• We invite you to join UKWorkshop.
    Members can turn off viewing Ads!

Reccomendations/combination square

UKworkshop.co.uk

Help Support UKworkshop.co.uk:

beaver

Established Member
Joined
26 Dec 2009
Messages
95
Reaction score
0
Location
ashford/kent
Hi Guys
I need to buy a new/secondhand combination square, I need it to be reasonably accurate but cant afford Starret/Brown and sharp prices. Any reccomendations available.
 

John15

Established Member
Joined
27 Jun 2013
Messages
1,624
Reaction score
39
Location
Near Oxford
I have a Stanley. It's very accurate but the knurled tightening nut won't tighten properly by hand - I find I have to use pliers which is a real pain.

John
 

Jacob

Pint of bass, porkpie, and packet of crisps please
Joined
7 Jul 2010
Messages
22,126
Reaction score
2,375
Location
Derbyshire
Bahco good, and cheap.
 

Zeddedhed

Established Member
Joined
13 Sep 2013
Messages
1,066
Reaction score
27
Location
Tunbridge Wells
I've tried the Bahco and the Stanley ones and find that they don't always lock up properly square - not a problem for site carpentry (they're probably only less than half a degree out) but no use for furniture or fine work.
I ended up buying this one from Axi:
http://www.axminster.co.uk/axminster-ca ... square-set

I've been using it for over a year now and all is well.
 

RobinBHM

Established Member
Joined
17 Sep 2011
Messages
7,069
Reaction score
1,328
Location
Wst Sussex
Ive got a bahco, its pretty accurate and slides smoothly.

For precision marking I always use an engineers square.
 

geordie

Established Member
Joined
28 Mar 2014
Messages
44
Reaction score
0
Location
halifax
I got a stanley 1 and like zed says its fine for general site work mine,s still fine after about 8 years
 

beaver

Established Member
Joined
26 Dec 2009
Messages
95
Reaction score
0
Location
ashford/kent
Thanks for the quick replies guys, did look at the axminster one Zed pointed out, guess its between that and a bahco.
 

pcb1962

Established Member
Joined
28 Jan 2014
Messages
1,063
Reaction score
145
Location
Surrey
Almost any combination square can be made accurate - see this John Heisz video: https://www.youtube.com/watch?v=cxrCZd7r6qE
I have five of them, after seeing this video I checked them and 4 were out by varying amounts, now they're all spot on. I didn't use the blade though like he does, I used a diamond needle file.
 

bugbear

Established Member
Joined
16 Jul 2004
Messages
13,074
Reaction score
1
Location
North Suffolk
I think people make a mistake aiming for a super accurate combination square.

For me, the virtue of a combination square is its versatility and general usefulness. As such, it's used too much to stay accurate to close tolerances, even if it was made as such.

My recommendation would be to buy a combination square with good enough tolerances for woodworking purposes, but weighted heavily to ergonomics and handling. This is IMHO best served by a second hand premium square.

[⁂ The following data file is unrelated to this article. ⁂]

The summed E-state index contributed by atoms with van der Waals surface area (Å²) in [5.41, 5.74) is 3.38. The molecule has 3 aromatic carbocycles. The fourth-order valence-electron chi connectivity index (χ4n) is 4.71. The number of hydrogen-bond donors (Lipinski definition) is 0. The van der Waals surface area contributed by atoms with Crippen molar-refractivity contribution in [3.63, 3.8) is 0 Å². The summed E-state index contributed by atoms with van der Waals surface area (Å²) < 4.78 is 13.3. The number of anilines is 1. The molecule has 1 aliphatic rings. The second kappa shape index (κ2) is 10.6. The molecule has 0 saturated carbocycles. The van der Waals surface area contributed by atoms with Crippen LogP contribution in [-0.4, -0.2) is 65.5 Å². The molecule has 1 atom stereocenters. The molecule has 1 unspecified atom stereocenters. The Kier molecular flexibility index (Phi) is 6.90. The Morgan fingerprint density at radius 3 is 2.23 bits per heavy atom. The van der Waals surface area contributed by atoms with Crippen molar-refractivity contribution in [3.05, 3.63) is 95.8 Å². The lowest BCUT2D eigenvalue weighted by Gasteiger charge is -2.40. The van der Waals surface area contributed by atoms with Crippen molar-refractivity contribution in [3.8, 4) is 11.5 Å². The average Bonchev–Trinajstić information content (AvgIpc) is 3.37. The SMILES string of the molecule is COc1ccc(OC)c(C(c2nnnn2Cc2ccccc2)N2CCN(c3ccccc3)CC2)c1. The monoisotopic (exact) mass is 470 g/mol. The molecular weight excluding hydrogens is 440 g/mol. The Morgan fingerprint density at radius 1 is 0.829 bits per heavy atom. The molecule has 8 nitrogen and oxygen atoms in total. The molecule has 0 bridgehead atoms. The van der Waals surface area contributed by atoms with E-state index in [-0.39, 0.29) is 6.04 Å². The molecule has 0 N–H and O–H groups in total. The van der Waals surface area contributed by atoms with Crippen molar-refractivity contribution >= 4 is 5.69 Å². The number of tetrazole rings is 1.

And to buy a fixed, ugly (sharp arrised and uncomfortable) engineer's square for when very close tolerance (e.g. machine setup) is needed.

BugBear
 

Fromey

Established Member
Joined
22 Sep 2010
Messages
570
Reaction score
0
Location
Frome, Somerset, UK
+1

I love my Starrett combination square and I'm pretty sure I'm getting a Chris Vesper double square for my 50th (at least that's what my wife has asked my parents to get me). But I agree that if you want serious accuracy, go with an engineer's square.




bugbear":265y5999 said:
I think people make a mistake aiming for a super accurate combination square.

For me, the virtue of a combination square is its versatility and general usefulness. As such, it's used too much to stay accurate to close tolerances, even if it was made as such.

My recommendation would be to buy a combination square with good enough tolerances for woodworking purposes, but weighted heavily to ergonomics and handling. This is IMHO best served by a second hand premium square.

And to buy a fixed, ugly (sharp arrised and uncomfortable) engineer's square for when very close tolerance (e.g. machine setup) is needed.

BugBear
 

bugbear

Established Member
Joined
16 Jul 2004
Messages
13,074
Reaction score
1
Location
North Suffolk
tobyriches":1bn2qmms said:
Was in the same place as you and have just bought a Moore Wright carpenters square.,feels good and is dead on square

http://www.machine-dro.co.uk/300mm-12-m ... tAod32gAgg

That's a new product for them - it's explicitly a carpenter's square, and the head is aluminium, not cast iron. It's reminiscent of the 1950's when Rabone also made a carpenters square, as well as engineer's combintation square. You often see dealers trying to pass off the old Rabone carpenters square at engineer spec prices.

BugBear
 

Harbo

In Memorium
Joined
13 Nov 2006
Messages
5,548
Reaction score
2
Location
Hampshire
For general use I use a couple of "Empire" ones that are accurate enough and not that expensive. I've also got a very cheap 150mm Bahco one that somebody sold on the bay a while back which is good too.

For reference work I've a set of Metal Engineers squares and one to DIN? Standards I bought from Dicks which is cut from a piece of steel.
I used this when I made my own squares

0295b9ce0815b07c50fe14695a7291db.jpg


Rod
 
Top